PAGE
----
Held in conjunction with the International Supercomputing Conference (ISC) High Performance 2022, June 2, 2022, Messe Hamburg, Germany.
- Paper due: March 1, 2022
- Acceptance notification: March 30, 2022
- Camera ready: May 2022
- Workshop day: June 2, 2022
The combination of computational fluid dynamics (CFD) and Computational Solid Mechanics (CSM) with machine learning (ML) is a newly emerging research direction with the potential to enable solving so far unsolved problems in many application domains. Machine learning is already applied to a number of problems in CFD/CSM, such as identification and extraction of hidden features in large-scale flow computations, finding undetected correlations between dynamical features of the flow, and generating synthetic CFD datasets through high-fidelity simulations. These approaches are forming a paradigm shift to change the focus of CFD from time-consuming feature detection to in-depth examinations of such features and enabling deeper insight into the physics involved in complex natural processes.
Apart from pure fluid dynamics, the community is embracing ML in a number of areas, such as constitutive modeling of heterogeneous materials, multiphase flow modeling, dynamics of the atmospheric, ocean, and climate system, and combustion/chemical reactions. The workshop will stimulate this research by providing a venue to exchange new ideas and discuss challenges and opportunities as well as expose this newly emerging field to a broader research community. We aim to bring together researchers and industrial practitioners working on any aspects of applying ML to the CFD and/or CSM and related domains in order to provide a venue for discussion, knowledge transfer, and collaboration among the research community.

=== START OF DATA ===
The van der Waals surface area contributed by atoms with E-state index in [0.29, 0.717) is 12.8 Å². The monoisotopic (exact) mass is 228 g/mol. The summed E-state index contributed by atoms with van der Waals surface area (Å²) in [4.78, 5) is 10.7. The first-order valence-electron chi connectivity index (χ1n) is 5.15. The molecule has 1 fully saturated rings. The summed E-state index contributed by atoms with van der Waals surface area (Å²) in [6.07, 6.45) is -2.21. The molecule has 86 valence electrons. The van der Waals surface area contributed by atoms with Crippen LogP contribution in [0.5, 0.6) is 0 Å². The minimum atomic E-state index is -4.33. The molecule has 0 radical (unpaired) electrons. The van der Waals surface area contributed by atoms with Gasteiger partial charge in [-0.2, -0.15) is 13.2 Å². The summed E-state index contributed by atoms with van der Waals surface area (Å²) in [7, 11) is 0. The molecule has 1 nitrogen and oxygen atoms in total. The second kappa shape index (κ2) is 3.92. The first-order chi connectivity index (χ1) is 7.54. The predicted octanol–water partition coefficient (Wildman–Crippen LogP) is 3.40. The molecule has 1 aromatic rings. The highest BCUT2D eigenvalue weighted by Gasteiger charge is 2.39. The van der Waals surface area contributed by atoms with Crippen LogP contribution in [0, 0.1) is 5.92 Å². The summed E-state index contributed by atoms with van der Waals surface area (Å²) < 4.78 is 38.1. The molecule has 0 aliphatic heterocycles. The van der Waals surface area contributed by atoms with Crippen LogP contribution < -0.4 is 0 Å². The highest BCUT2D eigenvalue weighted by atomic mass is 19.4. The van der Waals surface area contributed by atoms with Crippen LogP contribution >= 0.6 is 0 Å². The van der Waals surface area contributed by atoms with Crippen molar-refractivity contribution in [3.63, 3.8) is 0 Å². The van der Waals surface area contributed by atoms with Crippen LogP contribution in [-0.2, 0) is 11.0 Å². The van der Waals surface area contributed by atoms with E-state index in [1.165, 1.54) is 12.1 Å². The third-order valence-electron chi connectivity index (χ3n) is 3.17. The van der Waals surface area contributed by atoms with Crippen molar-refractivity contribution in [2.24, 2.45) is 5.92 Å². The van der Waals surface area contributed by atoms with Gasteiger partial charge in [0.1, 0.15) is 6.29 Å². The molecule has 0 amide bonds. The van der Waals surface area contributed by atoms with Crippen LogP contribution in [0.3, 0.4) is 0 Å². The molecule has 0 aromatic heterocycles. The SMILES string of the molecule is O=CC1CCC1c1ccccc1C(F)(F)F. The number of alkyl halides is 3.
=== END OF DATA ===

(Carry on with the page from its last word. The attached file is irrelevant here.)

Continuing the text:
We are soliciting papers on all aspects of CFD and CSM where ML plays a significant role or enables the solution of complex problems in CFD and related fields. Topics of interest include, but are not limited to: physics-based modeling with the main focus on fluid physics, such as reduced modeling for dimensionality reduction and the Reynolds-averaged Navier-Stokes (RANS) turbulence modeling; shape and topology optimization in solids; prediction of aeroacoustics; uncertainty quantification and reliability analysis; reinforcement learning for the design of active/passive flow control, and any ML approach that enables or enhances any of the above techniques.
The workshop will consist of 20-minute talks and will conclude with a panel session, where experts working in the field will discuss the most pressing challenges and attempt to identify the most promising directions to continue developing in the near future. Accepted papers will be published in a Springer LNCS proceedings volume that will accompany the ISC proceedings volume.
The members of the program committee will review papers submitted to the workshop. Submissions should follow the paper formatting instructions for LNCS and should be submitted via EasyChair. We expect papers to be 10 to 14 pages long, not counting the references. Submission of a paper should be regarded as a commitment that, should the paper be accepted, at least one of the authors will register and attend the conference to present the work. Accepted papers will be published in a Springer LNCS volume.
WORKSHOP CO-CHAIRS AND PROGRAM COMMITTEE
- Volodymyr Kindratenko, National Center for Supercomputing Applications, USA
- Andreas Lintermann, Jülich Supercomputing Centre, Forschungszentrum Jülich, Germany
- Charalambos Chrysostomou, The Cyprus Institute, Cyprus
- Jiahuan Cui, Zhejiang University, China
- Eloisa Bentivegna, IBM Research Europe, UK
- Ashley Scillitoe, The Alan Turing Institute, UK
- Seid Koric, National Center for Supercomputing Applications, USA
- Shirui Luo, National Center for Supercomputing Applications, USA
- Alberto Costa Nogueira Junior, IBM Research Brazil, Brazil
- Jeyan Thiyagalingam, Science and Technology Facilities Council, UK
- Nikos Savva, The Cyprus Institute, Cyprus